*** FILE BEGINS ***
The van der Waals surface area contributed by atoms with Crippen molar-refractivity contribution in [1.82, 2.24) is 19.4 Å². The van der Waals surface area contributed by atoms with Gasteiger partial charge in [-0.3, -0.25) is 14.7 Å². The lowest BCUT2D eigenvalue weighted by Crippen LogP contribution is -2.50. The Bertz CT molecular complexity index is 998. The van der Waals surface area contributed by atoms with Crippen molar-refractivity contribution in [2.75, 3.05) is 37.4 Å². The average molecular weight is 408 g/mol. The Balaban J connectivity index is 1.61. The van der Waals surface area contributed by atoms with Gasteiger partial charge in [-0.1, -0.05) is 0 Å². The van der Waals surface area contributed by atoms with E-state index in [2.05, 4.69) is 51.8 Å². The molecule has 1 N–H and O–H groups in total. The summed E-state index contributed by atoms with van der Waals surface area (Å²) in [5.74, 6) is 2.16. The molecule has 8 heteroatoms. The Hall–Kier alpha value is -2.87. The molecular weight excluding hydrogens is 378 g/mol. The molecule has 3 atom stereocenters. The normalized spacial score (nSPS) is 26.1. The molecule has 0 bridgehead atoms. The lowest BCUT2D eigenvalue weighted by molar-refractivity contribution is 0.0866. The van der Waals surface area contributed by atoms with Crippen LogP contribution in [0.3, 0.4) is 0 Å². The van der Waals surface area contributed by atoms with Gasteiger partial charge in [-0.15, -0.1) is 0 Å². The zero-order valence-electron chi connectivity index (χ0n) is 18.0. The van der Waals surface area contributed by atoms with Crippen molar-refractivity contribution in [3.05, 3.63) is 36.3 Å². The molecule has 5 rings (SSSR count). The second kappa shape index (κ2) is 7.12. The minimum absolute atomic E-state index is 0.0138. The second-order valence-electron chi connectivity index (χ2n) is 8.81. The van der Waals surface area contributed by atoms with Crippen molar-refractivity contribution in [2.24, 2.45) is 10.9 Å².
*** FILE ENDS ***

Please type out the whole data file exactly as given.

The van der Waals surface area contributed by atoms with Crippen molar-refractivity contribution in [1.82, 2.24) is 19.4 Å². The van der Waals surface area contributed by atoms with Gasteiger partial charge in [-0.3, -0.25) is 14.7 Å². The lowest BCUT2D eigenvalue weighted by Crippen LogP contribution is -2.50. The Bertz CT molecular complexity index is 998. The van der Waals surface area contributed by atoms with Crippen molar-refractivity contribution in [2.75, 3.05) is 37.4 Å². The average molecular weight is 408 g/mol. The Balaban J connectivity index is 1.61. The van der Waals surface area contributed by atoms with Gasteiger partial charge in [-0.1, -0.05) is 0 Å². The van der Waals surface area contributed by atoms with E-state index in [2.05, 4.69) is 51.8 Å². The molecule has 1 N–H and O–H groups in total. The summed E-state index contributed by atoms with van der Waals surface area (Å²) in [5.74, 6) is 2.16. The molecule has 8 heteroatoms. The Hall–Kier alpha value is -2.87. The molecular weight excluding hydrogens is 378 g/mol. The molecule has 3 atom stereocenters. The normalized spacial score (nSPS) is 26.1. The molecule has 0 bridgehead atoms. The lowest BCUT2D eigenvalue weighted by molar-refractivity contribution is 0.0866. The van der Waals surface area contributed by atoms with Crippen LogP contribution in [0.3, 0.4) is 0 Å². The van der Waals surface area contributed by atoms with Gasteiger partial charge in [-0.15, -0.1) is 0 Å². The zero-order valence-electron chi connectivity index (χ0n) is 18.0. The van der Waals surface area contributed by atoms with Crippen molar-refractivity contribution in [3.05, 3.63) is 36.3 Å². The molecule has 5 rings (SSSR count). The second kappa shape index (κ2) is 7.12. The minimum absolute atomic E-state index is 0.0138. The second-order valence-electron chi connectivity index (χ2n) is 8.81. The van der Waals surface area contributed by atoms with Crippen molar-refractivity contribution in [2.24, 2.45) is 10.9 Å².